Author + information
- Angela B.S. Santos,
- Elisabeth Kraigher-Krainer,
- Michael Zile,
- Burkert Pieske,
- Adriaan A. Voors,
- John J.V. McMurray,
- Milton Packer,
- Toni Bransford,
- Marty Lefkowitz,
- Amil Shah and
- Scott D. Solomon
Mechanical dyssynchrony has been proposed to play a pathophysiologic role in heart failure with preserved ejection fraction (HFpEF).
We quantified LV systolic and diastolic function and dyssynchrony in 210 HFpEF patients with NYHA class II-IV symptoms, EF >45%, and NT-proBNP levels >400 pg/mL enrolled in the PARAMOUNT trial, and compared them to 20 age-matched-healthy controls. Dyssynchrony was assessed by 2D speckle-tracking as standard deviation (SD) of time to peak longitudinal strain.
HFpEF sample consisted of 63% women, mean age of 71+9y, body mass index (BMI) of 30.3+6kg/m2, systolic blood pressure (SBP) of 136+15mmHg. HFpEF patients had significantly greater dyssynchrony compared to controls (SD of time to peak longitudinal strain 99+50 vs 50+28ms, p=0.0001), even after adjustment by differences in baseline (gender, BMI and SBP). Greater dyssynchrony was associated with greater QRS duration, worse global longitudinal strain, lower TDI E', and higher E/E'. Greater dyssynchrony remained significantly associated with lower E’ even after restricting analysis to patients with narrow QRS complex (QRS<120ms) and EF>55% (n=113; p=0.047).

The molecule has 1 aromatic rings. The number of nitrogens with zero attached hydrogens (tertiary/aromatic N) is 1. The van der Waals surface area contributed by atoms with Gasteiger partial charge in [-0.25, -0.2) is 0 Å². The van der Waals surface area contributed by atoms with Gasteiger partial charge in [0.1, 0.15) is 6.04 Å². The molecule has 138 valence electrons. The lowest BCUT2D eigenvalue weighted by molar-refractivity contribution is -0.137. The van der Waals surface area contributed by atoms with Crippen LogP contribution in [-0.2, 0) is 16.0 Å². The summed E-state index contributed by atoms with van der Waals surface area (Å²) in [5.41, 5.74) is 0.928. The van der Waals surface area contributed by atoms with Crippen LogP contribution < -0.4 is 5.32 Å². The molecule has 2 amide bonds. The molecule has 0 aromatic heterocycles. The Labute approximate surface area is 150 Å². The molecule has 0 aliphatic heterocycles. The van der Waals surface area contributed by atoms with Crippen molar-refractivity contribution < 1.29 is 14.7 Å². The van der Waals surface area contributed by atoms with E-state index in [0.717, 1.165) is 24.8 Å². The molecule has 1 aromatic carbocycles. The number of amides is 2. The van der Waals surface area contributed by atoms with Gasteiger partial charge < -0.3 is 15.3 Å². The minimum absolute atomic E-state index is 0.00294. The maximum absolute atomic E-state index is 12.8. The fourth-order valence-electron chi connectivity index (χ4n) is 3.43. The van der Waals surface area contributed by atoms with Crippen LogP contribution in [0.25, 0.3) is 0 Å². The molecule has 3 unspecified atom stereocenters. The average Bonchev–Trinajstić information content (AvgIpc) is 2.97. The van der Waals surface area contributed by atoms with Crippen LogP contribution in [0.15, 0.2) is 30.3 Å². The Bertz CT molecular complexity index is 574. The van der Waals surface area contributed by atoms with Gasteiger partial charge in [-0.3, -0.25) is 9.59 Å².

HFpEF patients demonstrate greater LV dyssynchrony compared to age-matched healthy controls and this dyssynchrony is associated with worse systolic and diastolic function. Whether reduced myocardial contractile efficiency due to modest dyssynchrony contributes to the syndrome of HFpEF remains to be determined.
Poster Sessions, Expo North
Saturday, March 09, 2013, 10:00 a.m.-10:45 a.m.
Session Title: Imaging: LV Diastolic Function
Abstract Category: 18. Imaging: Echo
Presentation Number: 1143-363
- 2013 American College of Cardiology Foundation